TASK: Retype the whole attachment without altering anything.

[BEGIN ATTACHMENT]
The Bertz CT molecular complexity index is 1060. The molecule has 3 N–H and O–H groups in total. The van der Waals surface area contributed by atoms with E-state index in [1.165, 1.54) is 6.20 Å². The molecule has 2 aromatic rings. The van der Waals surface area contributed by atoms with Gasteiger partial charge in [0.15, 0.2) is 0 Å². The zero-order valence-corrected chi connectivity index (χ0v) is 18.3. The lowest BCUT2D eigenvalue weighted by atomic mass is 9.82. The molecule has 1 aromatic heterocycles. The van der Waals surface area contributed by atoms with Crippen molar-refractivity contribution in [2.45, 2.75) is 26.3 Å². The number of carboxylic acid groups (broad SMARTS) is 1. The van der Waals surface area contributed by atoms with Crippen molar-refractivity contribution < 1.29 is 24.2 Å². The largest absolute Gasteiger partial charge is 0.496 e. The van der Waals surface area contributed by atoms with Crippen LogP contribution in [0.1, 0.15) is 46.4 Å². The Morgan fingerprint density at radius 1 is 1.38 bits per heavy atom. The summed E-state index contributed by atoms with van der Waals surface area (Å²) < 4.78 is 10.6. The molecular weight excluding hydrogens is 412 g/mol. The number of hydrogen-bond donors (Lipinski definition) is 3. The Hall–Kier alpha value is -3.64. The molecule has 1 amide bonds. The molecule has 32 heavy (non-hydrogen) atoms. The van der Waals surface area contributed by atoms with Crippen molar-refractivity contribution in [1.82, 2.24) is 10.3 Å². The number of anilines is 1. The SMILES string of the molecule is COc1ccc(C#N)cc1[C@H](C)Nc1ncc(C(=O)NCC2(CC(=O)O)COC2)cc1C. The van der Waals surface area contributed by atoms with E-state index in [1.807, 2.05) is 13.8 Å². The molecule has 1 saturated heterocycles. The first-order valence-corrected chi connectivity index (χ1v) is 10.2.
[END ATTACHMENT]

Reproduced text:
The Bertz CT molecular complexity index is 1060. The molecule has 3 N–H and O–H groups in total. The van der Waals surface area contributed by atoms with E-state index in [1.165, 1.54) is 6.20 Å². The molecule has 2 aromatic rings. The van der Waals surface area contributed by atoms with Gasteiger partial charge in [0.15, 0.2) is 0 Å². The zero-order valence-corrected chi connectivity index (χ0v) is 18.3. The lowest BCUT2D eigenvalue weighted by atomic mass is 9.82. The molecule has 1 aromatic heterocycles. The van der Waals surface area contributed by atoms with Crippen molar-refractivity contribution in [2.45, 2.75) is 26.3 Å². The number of carboxylic acid groups (broad SMARTS) is 1. The van der Waals surface area contributed by atoms with Crippen molar-refractivity contribution < 1.29 is 24.2 Å². The largest absolute Gasteiger partial charge is 0.496 e. The van der Waals surface area contributed by atoms with Crippen LogP contribution in [0.1, 0.15) is 46.4 Å². The Morgan fingerprint density at radius 1 is 1.38 bits per heavy atom. The summed E-state index contributed by atoms with van der Waals surface area (Å²) < 4.78 is 10.6. The molecular weight excluding hydrogens is 412 g/mol. The number of hydrogen-bond donors (Lipinski definition) is 3. The Hall–Kier alpha value is -3.64. The molecule has 1 amide bonds. The molecule has 32 heavy (non-hydrogen) atoms. The van der Waals surface area contributed by atoms with Crippen molar-refractivity contribution in [1.82, 2.24) is 10.3 Å². The number of anilines is 1. The SMILES string of the molecule is COc1ccc(C#N)cc1[C@H](C)Nc1ncc(C(=O)NCC2(CC(=O)O)COC2)cc1C. The van der Waals surface area contributed by atoms with E-state index in [1.807, 2.05) is 13.8 Å². The molecule has 1 saturated heterocycles. The first-order valence-corrected chi connectivity index (χ1v) is 10.2.